Marketing

Catering to Kids: Cable Networks Divide to Conquer

3/21/2011 12:01 AM Eastern

Competition among kids' television channels has never been hotter than it is right
now. Last October, Discovery Communications
transformed its underperforming
Discovery Kids into The Hub
with a joint-venture partner, Hasbro,
providing much of the content. More
recently, The Walt Disney Co. laid the
groundwork for a new preschoolers’
channel, Disney Junior, by debuting a
rebranded block on the flagship Disney
Channel that will expand into a
full-fledged network next year (replacing
SoapNet).

“I think it’s harder today to be a
new channel,” said Cyma Zarghami,
president of, Nickelodeon/MTVN Kids
and Family Group, one of the
heavyweights in the category. But
the rivalry doesn’t appear to daunt
anyone. Sandy Wax, president of
Sprout, notes that the United Kingdom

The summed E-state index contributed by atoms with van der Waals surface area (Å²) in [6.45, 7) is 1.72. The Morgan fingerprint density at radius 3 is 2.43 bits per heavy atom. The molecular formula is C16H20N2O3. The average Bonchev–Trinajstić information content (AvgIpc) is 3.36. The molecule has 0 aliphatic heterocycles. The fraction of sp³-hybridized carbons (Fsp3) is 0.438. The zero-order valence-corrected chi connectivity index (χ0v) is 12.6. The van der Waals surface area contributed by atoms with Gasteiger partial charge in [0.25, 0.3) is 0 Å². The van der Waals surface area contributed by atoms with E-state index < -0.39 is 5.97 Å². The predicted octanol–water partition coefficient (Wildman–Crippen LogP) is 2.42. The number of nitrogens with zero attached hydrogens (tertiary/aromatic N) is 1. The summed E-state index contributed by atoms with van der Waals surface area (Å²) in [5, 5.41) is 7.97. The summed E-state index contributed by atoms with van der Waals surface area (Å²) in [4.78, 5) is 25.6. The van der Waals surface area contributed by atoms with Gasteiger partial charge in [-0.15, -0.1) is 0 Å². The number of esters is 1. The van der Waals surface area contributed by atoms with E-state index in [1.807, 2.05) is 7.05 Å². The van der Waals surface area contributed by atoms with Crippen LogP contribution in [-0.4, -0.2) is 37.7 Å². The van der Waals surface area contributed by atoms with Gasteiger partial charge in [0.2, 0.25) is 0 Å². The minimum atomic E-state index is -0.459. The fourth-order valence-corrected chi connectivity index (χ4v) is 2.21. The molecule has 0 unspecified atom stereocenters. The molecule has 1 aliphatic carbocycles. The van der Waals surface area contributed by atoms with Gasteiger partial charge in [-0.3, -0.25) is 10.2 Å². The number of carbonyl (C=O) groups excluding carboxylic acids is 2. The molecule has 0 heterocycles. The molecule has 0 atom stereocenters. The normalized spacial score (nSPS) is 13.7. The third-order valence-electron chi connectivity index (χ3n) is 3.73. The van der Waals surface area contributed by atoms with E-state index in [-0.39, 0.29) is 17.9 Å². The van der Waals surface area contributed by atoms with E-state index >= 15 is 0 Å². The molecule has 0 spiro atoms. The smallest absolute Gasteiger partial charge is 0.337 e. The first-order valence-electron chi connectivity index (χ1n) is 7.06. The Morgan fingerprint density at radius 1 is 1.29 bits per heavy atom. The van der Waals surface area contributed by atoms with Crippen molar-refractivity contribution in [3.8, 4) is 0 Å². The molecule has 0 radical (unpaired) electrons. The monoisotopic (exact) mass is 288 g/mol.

currently supports more than 30
children’s channels.

Cover_Story_Image_03/21“We know that kids have a bottomless
appetite for good entertainment,
not unlike their parents,” added
Margaret Loesch, president and CEO of
The Hub.

“It makes us stay on top of our
game,” Stuart Snyder, president and
chief operating officer, animation,
young adults and kids media, at Cartoon
Network said of the burgeoning
category.

That’s undoubtedly why networks
such as Cartoon Network, Disney Channel
and Nickelodeon have made huge
commitments to new shows recently, as
is made clear in the preceding stories
in this report — and in the chart that
follows.

To help readers navigate the changing
landscape of kids’ television, contributor
Janet Stilson has compiled the following
roadmap of multichannel children’s programmers.

To see a comprehensive guide to kids' TV on cable, click here.

MUL_Kids SpecialChart

September